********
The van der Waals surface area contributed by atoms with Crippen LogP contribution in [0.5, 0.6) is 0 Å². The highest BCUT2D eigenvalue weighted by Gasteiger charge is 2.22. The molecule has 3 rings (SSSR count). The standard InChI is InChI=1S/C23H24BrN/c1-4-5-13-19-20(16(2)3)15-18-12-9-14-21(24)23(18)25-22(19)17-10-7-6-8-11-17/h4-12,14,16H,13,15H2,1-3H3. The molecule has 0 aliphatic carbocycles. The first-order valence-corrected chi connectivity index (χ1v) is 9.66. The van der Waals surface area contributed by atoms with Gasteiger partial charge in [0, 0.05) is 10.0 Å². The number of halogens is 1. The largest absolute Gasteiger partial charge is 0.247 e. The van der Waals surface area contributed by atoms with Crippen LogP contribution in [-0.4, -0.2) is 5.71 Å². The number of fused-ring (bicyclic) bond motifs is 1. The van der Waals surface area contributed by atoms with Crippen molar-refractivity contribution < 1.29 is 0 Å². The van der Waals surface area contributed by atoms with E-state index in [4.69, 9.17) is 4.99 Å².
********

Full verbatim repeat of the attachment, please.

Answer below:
The van der Waals surface area contributed by atoms with Crippen LogP contribution in [0.5, 0.6) is 0 Å². The highest BCUT2D eigenvalue weighted by Gasteiger charge is 2.22. The molecule has 3 rings (SSSR count). The standard InChI is InChI=1S/C23H24BrN/c1-4-5-13-19-20(16(2)3)15-18-12-9-14-21(24)23(18)25-22(19)17-10-7-6-8-11-17/h4-12,14,16H,13,15H2,1-3H3. The molecule has 0 aliphatic carbocycles. The first-order valence-corrected chi connectivity index (χ1v) is 9.66. The van der Waals surface area contributed by atoms with Gasteiger partial charge in [0, 0.05) is 10.0 Å². The number of halogens is 1. The largest absolute Gasteiger partial charge is 0.247 e. The van der Waals surface area contributed by atoms with Crippen LogP contribution in [-0.4, -0.2) is 5.71 Å². The number of fused-ring (bicyclic) bond motifs is 1. The van der Waals surface area contributed by atoms with Crippen molar-refractivity contribution < 1.29 is 0 Å². The van der Waals surface area contributed by atoms with E-state index in [4.69, 9.17) is 4.99 Å².